, a fully-managed NoSQL database, is an impressive piece of technology, and it’s amazing that AWS has opened it for the entire world to use. What took millions of dollars in R&D to build – a product that services millions of queries per second with low latency – can be effectively rented for dollars per hours by anyone with a credit card. For those who need a key-value store that can store massive amounts of data reliably, there aren’t many better options.

While DynamoDB generally works quite well, it’s inevitable that we all run into issues. A few months ago at Segment, my colleagues wrote a detailed blog post about our own DynamoDB issues. Mainly, we were hitting our rate limits due to problems with our partitioning setup – a single partition was limiting throughput for an entire table. Solving the problem took a superhuman effort, but it was worth it (to the tune of $300K annually).

You can . But to save you the time, I’ve distilled the experience of our engineering team into eight pieces of advice that should help you make the most of DynamoDB and ensure that it really works for you.

1. Ask yourself: Do you actually need DynamoDB?

First, you should know if DynamoDB is actually the right tool for the job. If you have a small amount of data, require aggregations or the fine-grained ability to join together lots of data, DynamoDB probably isn’t the right tool for you. or is probably your best fit, or in the case where durability doesn’t matter and you don’t need aggregations, .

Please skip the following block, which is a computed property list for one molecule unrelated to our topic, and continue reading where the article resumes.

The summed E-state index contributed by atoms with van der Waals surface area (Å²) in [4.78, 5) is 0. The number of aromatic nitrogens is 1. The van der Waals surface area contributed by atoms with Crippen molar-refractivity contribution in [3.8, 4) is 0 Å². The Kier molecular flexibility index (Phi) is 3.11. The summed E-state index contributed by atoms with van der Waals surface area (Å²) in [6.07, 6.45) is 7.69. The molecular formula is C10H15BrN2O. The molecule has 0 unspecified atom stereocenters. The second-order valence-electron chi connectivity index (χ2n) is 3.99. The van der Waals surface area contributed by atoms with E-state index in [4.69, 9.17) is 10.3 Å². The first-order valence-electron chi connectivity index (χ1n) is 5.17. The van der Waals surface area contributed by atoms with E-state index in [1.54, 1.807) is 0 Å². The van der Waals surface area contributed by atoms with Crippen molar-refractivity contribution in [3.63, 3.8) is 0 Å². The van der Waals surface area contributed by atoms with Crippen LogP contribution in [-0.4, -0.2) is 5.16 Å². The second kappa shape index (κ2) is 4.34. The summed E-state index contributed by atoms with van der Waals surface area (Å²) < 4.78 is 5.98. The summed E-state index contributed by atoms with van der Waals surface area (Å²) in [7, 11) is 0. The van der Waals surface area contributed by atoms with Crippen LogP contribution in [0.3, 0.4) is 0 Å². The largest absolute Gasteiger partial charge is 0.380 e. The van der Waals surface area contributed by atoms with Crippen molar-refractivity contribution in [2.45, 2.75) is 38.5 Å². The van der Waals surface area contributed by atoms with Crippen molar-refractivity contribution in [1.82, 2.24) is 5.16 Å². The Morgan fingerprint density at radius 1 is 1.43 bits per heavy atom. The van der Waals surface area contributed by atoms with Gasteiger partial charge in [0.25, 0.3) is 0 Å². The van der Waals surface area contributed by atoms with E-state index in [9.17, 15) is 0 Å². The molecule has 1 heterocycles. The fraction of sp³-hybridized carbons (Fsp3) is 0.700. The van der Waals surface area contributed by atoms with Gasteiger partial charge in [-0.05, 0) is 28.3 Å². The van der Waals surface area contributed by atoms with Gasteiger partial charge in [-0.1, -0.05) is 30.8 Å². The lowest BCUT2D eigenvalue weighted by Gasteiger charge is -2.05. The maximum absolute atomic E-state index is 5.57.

(my team has been using a fork of the for quite some time, so this is a welcome development). For additional cost savings, you can adjust how DynamoDB throughput is provisioned versus how much you are using it with AWS Lambda and CloudWatch events.

7. Leverage DynamoDB Streams

DynamoDB has a that can publish all changes to what is essentially a Kinesis feed. Streams are very useful for building other pipelines, so that you aren’t constantly running SCANs or doing your own eventing.

8. Log all of your hot shards

When my team faced excessive throttling, we figured out a clever hack: Whenever we hit a throttling error, we logged the particular key that was trying to update. In aggregate, this gave us a holistic view of what was going on, and allowed us to blacklist certain problematic “hot keys.”

DynamoDB will perform verydifferently depending on how your data is laid out and how you decide to query it. It’s important to understand your query patterns, indexing needs, and throughput. Although DynamoDB is a cloud service and run by AWS engineers, it doesn’t excuse poor architecture decisions. There is no “magic” under the hood. DynamoDB is a great piece of technology. Using it correctly can make the difference between a $1M services bill and one that’s a mere fraction of that.

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